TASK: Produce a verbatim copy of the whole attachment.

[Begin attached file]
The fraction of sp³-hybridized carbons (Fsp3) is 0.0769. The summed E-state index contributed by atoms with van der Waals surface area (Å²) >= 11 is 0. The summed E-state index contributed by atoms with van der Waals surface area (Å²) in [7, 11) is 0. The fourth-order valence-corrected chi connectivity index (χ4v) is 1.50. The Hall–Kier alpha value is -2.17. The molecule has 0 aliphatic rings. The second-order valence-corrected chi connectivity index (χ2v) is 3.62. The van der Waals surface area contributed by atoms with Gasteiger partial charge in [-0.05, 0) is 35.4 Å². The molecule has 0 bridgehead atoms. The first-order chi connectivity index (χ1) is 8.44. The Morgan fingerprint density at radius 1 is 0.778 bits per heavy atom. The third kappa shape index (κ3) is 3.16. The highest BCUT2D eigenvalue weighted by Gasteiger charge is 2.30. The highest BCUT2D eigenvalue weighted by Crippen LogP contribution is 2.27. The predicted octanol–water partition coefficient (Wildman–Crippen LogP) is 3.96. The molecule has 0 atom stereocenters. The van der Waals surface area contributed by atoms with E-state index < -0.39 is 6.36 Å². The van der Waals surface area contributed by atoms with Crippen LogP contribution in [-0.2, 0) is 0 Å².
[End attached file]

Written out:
The fraction of sp³-hybridized carbons (Fsp3) is 0.0769. The summed E-state index contributed by atoms with van der Waals surface area (Å²) >= 11 is 0. The summed E-state index contributed by atoms with van der Waals surface area (Å²) in [7, 11) is 0. The fourth-order valence-corrected chi connectivity index (χ4v) is 1.50. The Hall–Kier alpha value is -2.17. The molecule has 0 aliphatic rings. The second-order valence-corrected chi connectivity index (χ2v) is 3.62. The van der Waals surface area contributed by atoms with Gasteiger partial charge in [-0.05, 0) is 35.4 Å². The molecule has 0 bridgehead atoms. The first-order chi connectivity index (χ1) is 8.44. The Morgan fingerprint density at radius 1 is 0.778 bits per heavy atom. The third kappa shape index (κ3) is 3.16. The highest BCUT2D eigenvalue weighted by Gasteiger charge is 2.30. The highest BCUT2D eigenvalue weighted by Crippen LogP contribution is 2.27. The predicted octanol–water partition coefficient (Wildman–Crippen LogP) is 3.96. The molecule has 0 atom stereocenters. The van der Waals surface area contributed by atoms with E-state index < -0.39 is 6.36 Å². The van der Waals surface area contributed by atoms with Crippen LogP contribution in [-0.2, 0) is 0 Å².